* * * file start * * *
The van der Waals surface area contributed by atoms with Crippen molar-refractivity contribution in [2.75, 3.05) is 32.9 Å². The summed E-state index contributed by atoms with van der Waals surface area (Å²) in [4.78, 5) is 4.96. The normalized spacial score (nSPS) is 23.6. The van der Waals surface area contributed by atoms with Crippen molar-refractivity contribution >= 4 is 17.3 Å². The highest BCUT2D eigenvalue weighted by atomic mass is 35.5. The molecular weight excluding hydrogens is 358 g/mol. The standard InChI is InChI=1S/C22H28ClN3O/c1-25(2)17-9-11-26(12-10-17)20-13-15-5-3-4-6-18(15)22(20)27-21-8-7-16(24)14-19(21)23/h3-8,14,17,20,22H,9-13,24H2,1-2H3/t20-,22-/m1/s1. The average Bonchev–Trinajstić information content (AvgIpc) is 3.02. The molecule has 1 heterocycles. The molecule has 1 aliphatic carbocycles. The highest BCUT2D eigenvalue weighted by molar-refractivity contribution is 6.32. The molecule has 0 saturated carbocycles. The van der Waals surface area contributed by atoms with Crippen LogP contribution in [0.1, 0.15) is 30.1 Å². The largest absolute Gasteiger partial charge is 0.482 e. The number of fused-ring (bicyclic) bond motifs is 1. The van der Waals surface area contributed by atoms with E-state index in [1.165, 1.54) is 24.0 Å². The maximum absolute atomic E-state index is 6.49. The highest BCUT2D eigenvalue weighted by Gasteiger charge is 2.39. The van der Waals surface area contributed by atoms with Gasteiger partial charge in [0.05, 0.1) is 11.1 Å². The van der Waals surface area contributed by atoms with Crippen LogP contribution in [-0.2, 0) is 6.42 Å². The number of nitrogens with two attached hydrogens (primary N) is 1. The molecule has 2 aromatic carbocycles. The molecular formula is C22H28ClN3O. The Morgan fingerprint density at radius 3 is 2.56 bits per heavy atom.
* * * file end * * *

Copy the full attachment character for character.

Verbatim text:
The van der Waals surface area contributed by atoms with Crippen molar-refractivity contribution in [2.75, 3.05) is 32.9 Å². The summed E-state index contributed by atoms with van der Waals surface area (Å²) in [4.78, 5) is 4.96. The normalized spacial score (nSPS) is 23.6. The van der Waals surface area contributed by atoms with Crippen molar-refractivity contribution >= 4 is 17.3 Å². The highest BCUT2D eigenvalue weighted by atomic mass is 35.5. The molecular weight excluding hydrogens is 358 g/mol. The standard InChI is InChI=1S/C22H28ClN3O/c1-25(2)17-9-11-26(12-10-17)20-13-15-5-3-4-6-18(15)22(20)27-21-8-7-16(24)14-19(21)23/h3-8,14,17,20,22H,9-13,24H2,1-2H3/t20-,22-/m1/s1. The average Bonchev–Trinajstić information content (AvgIpc) is 3.02. The molecule has 1 heterocycles. The molecule has 1 aliphatic carbocycles. The highest BCUT2D eigenvalue weighted by molar-refractivity contribution is 6.32. The molecule has 0 saturated carbocycles. The van der Waals surface area contributed by atoms with Crippen LogP contribution in [0.1, 0.15) is 30.1 Å². The largest absolute Gasteiger partial charge is 0.482 e. The number of fused-ring (bicyclic) bond motifs is 1. The van der Waals surface area contributed by atoms with E-state index in [1.165, 1.54) is 24.0 Å². The maximum absolute atomic E-state index is 6.49. The highest BCUT2D eigenvalue weighted by Gasteiger charge is 2.39. The van der Waals surface area contributed by atoms with Gasteiger partial charge in [0.05, 0.1) is 11.1 Å². The van der Waals surface area contributed by atoms with Crippen LogP contribution in [-0.2, 0) is 6.42 Å². The number of nitrogens with two attached hydrogens (primary N) is 1. The molecule has 2 aromatic carbocycles. The molecular formula is C22H28ClN3O. The Morgan fingerprint density at radius 3 is 2.56 bits per heavy atom.